OPEC and the non-OPEC producers’ part of the production cuts deal will have a plan for long-term cooperation drafted by the end of 2018, as they seek to institutionalize their current collaboration into a supergroup of oil producers led by Saudi Arabia and Russia, the UAE’s Energy Minister Suhail Al Mazrouei told The National in an interview published on Thursday.
The producers aim “together with the secretary general [of OPEC, Mohammad Barkindo], to put together a draft agreement for this group [of 24] to stay together for a longer time”, Al Mazrouei said.
Putting together a draft charter and discussing it during the year is one of the UAE’s aspirations, said the minister whose country is currently holding OPEC’s presidency.
“If we achieve the market balance, I think we can see significant amount of investments coming to the E&P business and we can see that many of the 24 countries who have signed the Declaration of Cooperation can benefit from it,” Al Mazrouei told The National.
The idea to follow up on the current OPEC/non-OPEC cooperation came originally from OPEC’s Secretary General Mohammad Barkindo, who said as early as in October last year that the partnership could be institutionalized.
Last month, Khalid al-Falih, the energy minister of OPEC’s de facto leader and largest producer Saudi Arabia, said that “There is a readiness to continue cooperation beyond 2018...The mechanism hasn’t been determined yet, but there is a consensus to continue.”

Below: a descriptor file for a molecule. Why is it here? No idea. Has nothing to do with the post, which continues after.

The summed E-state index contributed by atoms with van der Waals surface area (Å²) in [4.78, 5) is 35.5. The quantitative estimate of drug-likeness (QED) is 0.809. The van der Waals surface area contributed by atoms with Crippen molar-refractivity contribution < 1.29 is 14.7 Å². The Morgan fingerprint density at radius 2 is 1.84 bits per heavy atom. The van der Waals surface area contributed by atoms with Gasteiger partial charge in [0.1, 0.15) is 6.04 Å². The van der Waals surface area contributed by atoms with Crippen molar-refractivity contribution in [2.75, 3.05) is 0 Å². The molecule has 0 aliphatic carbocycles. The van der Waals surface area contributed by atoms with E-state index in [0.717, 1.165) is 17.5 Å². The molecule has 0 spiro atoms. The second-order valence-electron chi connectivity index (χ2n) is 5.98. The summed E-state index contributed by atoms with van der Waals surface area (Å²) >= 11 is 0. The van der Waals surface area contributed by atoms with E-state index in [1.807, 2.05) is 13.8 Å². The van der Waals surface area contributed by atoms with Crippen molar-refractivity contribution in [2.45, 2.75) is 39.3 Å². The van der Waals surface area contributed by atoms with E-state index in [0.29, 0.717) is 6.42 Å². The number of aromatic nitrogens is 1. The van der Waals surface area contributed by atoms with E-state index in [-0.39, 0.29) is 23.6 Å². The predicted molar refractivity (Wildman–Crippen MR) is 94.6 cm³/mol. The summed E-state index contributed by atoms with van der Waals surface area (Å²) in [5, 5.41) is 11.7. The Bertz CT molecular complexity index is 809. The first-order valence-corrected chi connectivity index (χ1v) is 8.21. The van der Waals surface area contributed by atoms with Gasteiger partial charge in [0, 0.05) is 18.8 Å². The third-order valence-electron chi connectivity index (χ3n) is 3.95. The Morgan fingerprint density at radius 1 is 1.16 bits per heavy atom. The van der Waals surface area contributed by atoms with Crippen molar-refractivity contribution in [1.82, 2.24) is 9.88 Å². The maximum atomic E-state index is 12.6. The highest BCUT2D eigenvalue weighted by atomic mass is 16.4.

Al-Falih, as well as Russia’s Energy Minister Alexander Novak, has hinted several times that the cooperation could continue in some form—although not necessarily in oil market management—even after the end of 2018, when the current pact to curtail oil production expires.
In an interview with S&P Global Platts published earlier this week, Novak said that Russia wanted to build a long-term relationship with Saudi Arabia and the broad OPEC alliance once their agreement expires.
By Tsvetana Paraskova for Oilprice.com
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It makes a lot of sense for Russia to have a permanent arrangement with OPEC for the purpose of stabilizing the oil prices well into the future. Saudi Arabia and Russia who between them account for 26% of global oil production and 25% of oil exports are already cementing their strategic partnership with Russia hoping to invest in Saudi Aramco's projects and Saudi Arabia investing in gas production projects in the Russian sector of the Arctic.
All in all, it amounts to Russia being invited to become a member of OPEC.
Dr Mamdouh G Salameh
International Oil Economist
Visiting Professor of Energy Economics at ESCP Europe Business School, London